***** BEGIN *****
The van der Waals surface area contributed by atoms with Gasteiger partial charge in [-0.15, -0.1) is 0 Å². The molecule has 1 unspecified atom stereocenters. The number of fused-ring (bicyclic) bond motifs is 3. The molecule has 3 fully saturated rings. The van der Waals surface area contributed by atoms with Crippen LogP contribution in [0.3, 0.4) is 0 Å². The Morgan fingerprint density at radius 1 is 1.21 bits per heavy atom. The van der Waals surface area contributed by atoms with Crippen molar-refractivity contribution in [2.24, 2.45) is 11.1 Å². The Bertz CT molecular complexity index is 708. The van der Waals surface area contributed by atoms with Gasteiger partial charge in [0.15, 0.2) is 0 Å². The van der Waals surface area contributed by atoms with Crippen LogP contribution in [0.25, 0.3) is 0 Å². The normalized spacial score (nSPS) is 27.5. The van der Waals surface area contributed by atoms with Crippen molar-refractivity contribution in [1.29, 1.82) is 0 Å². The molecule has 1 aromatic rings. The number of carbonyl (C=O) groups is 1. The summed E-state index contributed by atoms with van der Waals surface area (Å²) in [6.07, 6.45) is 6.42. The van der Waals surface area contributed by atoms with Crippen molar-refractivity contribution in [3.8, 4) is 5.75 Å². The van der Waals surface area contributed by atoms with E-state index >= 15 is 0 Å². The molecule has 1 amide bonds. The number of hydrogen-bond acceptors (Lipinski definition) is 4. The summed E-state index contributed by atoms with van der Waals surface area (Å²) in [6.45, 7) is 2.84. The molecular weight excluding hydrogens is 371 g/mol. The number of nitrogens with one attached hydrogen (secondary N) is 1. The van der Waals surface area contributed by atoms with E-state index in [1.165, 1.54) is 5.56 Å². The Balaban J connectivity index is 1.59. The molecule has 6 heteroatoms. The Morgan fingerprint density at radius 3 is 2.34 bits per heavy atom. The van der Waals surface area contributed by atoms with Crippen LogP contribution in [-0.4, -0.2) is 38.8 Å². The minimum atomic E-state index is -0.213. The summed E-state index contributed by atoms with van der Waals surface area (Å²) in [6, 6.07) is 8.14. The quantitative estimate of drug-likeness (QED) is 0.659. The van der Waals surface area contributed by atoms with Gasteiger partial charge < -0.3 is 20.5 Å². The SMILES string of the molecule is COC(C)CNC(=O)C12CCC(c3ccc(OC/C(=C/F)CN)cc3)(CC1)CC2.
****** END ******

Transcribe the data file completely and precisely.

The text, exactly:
The van der Waals surface area contributed by atoms with Gasteiger partial charge in [-0.15, -0.1) is 0 Å². The molecule has 1 unspecified atom stereocenters. The number of fused-ring (bicyclic) bond motifs is 3. The molecule has 3 fully saturated rings. The van der Waals surface area contributed by atoms with Crippen LogP contribution in [0.3, 0.4) is 0 Å². The Morgan fingerprint density at radius 1 is 1.21 bits per heavy atom. The van der Waals surface area contributed by atoms with Crippen molar-refractivity contribution in [2.24, 2.45) is 11.1 Å². The Bertz CT molecular complexity index is 708. The van der Waals surface area contributed by atoms with Gasteiger partial charge in [0.15, 0.2) is 0 Å². The van der Waals surface area contributed by atoms with Crippen LogP contribution in [0.25, 0.3) is 0 Å². The normalized spacial score (nSPS) is 27.5. The van der Waals surface area contributed by atoms with Crippen molar-refractivity contribution in [1.29, 1.82) is 0 Å². The molecule has 1 aromatic rings. The number of carbonyl (C=O) groups is 1. The summed E-state index contributed by atoms with van der Waals surface area (Å²) in [6.07, 6.45) is 6.42. The van der Waals surface area contributed by atoms with Crippen molar-refractivity contribution in [3.8, 4) is 5.75 Å². The van der Waals surface area contributed by atoms with E-state index >= 15 is 0 Å². The molecule has 1 amide bonds. The number of hydrogen-bond acceptors (Lipinski definition) is 4. The summed E-state index contributed by atoms with van der Waals surface area (Å²) in [6.45, 7) is 2.84. The molecular weight excluding hydrogens is 371 g/mol. The number of nitrogens with one attached hydrogen (secondary N) is 1. The van der Waals surface area contributed by atoms with E-state index in [1.165, 1.54) is 5.56 Å². The Balaban J connectivity index is 1.59. The molecule has 6 heteroatoms. The Morgan fingerprint density at radius 3 is 2.34 bits per heavy atom. The van der Waals surface area contributed by atoms with Crippen LogP contribution in [-0.4, -0.2) is 38.8 Å². The minimum atomic E-state index is -0.213. The summed E-state index contributed by atoms with van der Waals surface area (Å²) in [6, 6.07) is 8.14. The quantitative estimate of drug-likeness (QED) is 0.659. The van der Waals surface area contributed by atoms with Gasteiger partial charge < -0.3 is 20.5 Å². The SMILES string of the molecule is COC(C)CNC(=O)C12CCC(c3ccc(OC/C(=C/F)CN)cc3)(CC1)CC2.